PUBLISHED: 10:09 EST, 8 June 2012 | UPDATED: 12:02 EST, 8 June 2012
A former Hooters waitress was forced to spend a month in quarantine after being diagnosed with tuberculosis which she allegedly contracted from a manager at work.
Since being diagnosed with the life-threatening disease in November Jheri Stratton also had to wear a mask to walk her dog, cancel vacations and is still on an intensive course of medication.
Several other Hooters’ employees at the Harborplace branch in Baltimorealso caught a latent form of the illness from an infected manager.
Compensated: Former Hooters waitress Jheri Stratton, 19, has been compensated by the restaurant company after she contracted tuberculosis from a manager at work. Two days after her pay out was granted she was fired
‘It’s just horrible, there’s nothing else I can say. I just wish none of this had ever happened,’ the pretty 19-year-old told The Baltimore Sun.
Last month Hooters awarded Stratton compensation for lost wages and medical expenses, according to her attorney, Bruce Block.
Stratton described the pay out as a weight lifted off her shoulders.
‘Hooters is acknowledging the fact that this wasn’t something that I just picked up on the MTA,’ she said.
TUBERCULOSIS: KEY FACTS
Tuberculosis is an infectious bacterial disease which typically attacks the victims’ lungs.
If not treated properly it can be fatal.
The disease is spread through the air by infected people coughing, sneezing or speaking and is typically transmitted through prolonged exposure.
The disease often attacks the victims’ lungs but can also affect the kidney, spine and brain.
People with latent tuberculosis cannot spread the infection and often never develop the disease themselves.
The disease affects about 9.2million people each year and kills an estimated 1.7million around the world.
However, on May 22, two days after her workers’ compensation claim was granted, Stratton was fired from her waitress job.
David Henninger, chief marketing officer for Hooters of America, said that there were other issues that led to Stratton’s dismissal, although he refused to go into details.
She had worked at the restaurant since March 2011.
Tuberculosis is an infectious bacterial disease spread through the air by infected people coughing, sneezing or speaking and is typically transmitted through prolonged exposure.
The disease often attacks the victims’ lungs but can also affect the kidney, spine and brain. If not treated properly it can be fatal.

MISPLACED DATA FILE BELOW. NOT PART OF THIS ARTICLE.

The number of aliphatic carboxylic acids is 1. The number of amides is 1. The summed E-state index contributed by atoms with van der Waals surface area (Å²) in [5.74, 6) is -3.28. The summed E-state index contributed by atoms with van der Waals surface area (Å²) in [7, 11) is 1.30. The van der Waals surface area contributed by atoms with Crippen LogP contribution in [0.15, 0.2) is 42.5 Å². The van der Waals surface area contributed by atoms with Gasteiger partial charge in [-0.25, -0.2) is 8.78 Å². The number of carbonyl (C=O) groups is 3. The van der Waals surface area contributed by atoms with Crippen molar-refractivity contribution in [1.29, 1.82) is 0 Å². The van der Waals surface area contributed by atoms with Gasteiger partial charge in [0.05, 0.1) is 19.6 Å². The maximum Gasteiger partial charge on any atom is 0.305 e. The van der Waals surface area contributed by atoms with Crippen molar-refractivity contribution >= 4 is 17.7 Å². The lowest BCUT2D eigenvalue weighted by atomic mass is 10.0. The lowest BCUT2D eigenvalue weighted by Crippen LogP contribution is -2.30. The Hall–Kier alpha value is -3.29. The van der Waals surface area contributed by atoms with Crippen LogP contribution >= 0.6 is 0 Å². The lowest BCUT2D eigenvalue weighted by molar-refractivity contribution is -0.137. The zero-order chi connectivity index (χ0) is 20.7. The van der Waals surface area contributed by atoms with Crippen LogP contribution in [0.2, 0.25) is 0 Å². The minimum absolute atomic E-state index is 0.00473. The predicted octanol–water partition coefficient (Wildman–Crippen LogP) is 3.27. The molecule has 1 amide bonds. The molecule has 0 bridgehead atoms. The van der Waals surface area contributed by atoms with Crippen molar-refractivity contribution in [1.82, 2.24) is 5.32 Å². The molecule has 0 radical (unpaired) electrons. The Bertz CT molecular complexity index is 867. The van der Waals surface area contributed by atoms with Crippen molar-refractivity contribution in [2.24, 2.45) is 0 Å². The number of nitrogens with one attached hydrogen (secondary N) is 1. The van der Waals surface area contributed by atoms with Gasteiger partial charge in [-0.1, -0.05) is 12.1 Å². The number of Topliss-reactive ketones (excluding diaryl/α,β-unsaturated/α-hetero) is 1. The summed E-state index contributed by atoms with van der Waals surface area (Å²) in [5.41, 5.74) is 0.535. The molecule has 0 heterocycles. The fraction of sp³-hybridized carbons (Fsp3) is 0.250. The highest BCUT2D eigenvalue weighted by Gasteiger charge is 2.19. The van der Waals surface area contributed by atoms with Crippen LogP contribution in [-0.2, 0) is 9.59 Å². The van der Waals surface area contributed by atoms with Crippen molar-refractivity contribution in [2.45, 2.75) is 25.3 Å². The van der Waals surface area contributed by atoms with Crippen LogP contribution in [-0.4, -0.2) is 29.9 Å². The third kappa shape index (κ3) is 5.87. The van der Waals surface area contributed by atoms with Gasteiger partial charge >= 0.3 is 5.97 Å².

Dr Evelyn Rodriguez, from the Baltimore City Health Department’s Division of Disease Control, said that the patrons and public of the restaurant were not at risk of contracting the disease.
However, other Hooters staff were confirmed to have latent tuberculosis, after testings were carried out last October and in March, reported the Baltimore Sun.
People with latent tuberculosis cannot spread the disease.
Baltimore branch: The Harborplace branch of Hooters is one of the chain¿s premier outlets and employs between 75 and 100 ‘Hooters girls’. Several employees were found to have latent tuberculosis in tests in October 2011 and March 2012
Stratton, who lives with her girlfriend, first believed her cough and flu-like symptoms were from smoking and catching a common virus.
She was admitted to hospital in November and then quarantined in her home for a month.
After her quarantine, Stratton returned to work, where she said managers expressed frustration that she wasn’t working at a quicker pace.
She says the medication she was on made her feel nauseous – something her managers showed no sympathy about.
Stratton alleges that the restaurant managers told her not to tell her family about her illness or how she contracted it.
Hooters: Dr Evelyn Rodriguez, from the Baltimore City Health Department’s Division of Disease Control, said that the patrons and public of the restaurant, pictured here, were not at risk of contracting the disease
Insurance attorneys for Hooters initially challenged Stratton’s claim and a court hearing was scheduled for June 6. But they dropped this challenge last month.
Compensation commission records show that Stratton will be paid $545 per week missed, as well as compensation for ‘any permanent impairment’ caused by contracting tuberculosis.
Her attorney expressed disbelief that the restaurant was never closed.
‘To hear that the Health Department hadn’t shut down the facility, that nobody knew, that the public wasn’t aware?’ Block said. ‘My client was a waitress, so she certainly was exposed to a lot of people.’
However, Dr Rodriguez said that warning the public or shutting the restaurant down would have been ‘completely unwarranted’ noting the ‘prolonged exposure’ people need to be infected.
She pointed out that the disease can only be spread through the air not via surfaces such as plates or toilet seats.
Stratton claims the disease has damaged her liver. She still has to take 10 pills twice a week. This is down from 10 pills a day she took for a month.
A health official watches to ensure that Stratton is taking her treatment properly.
She is due to finish her medication in August and then plans to pursue studies to become a make-up artist.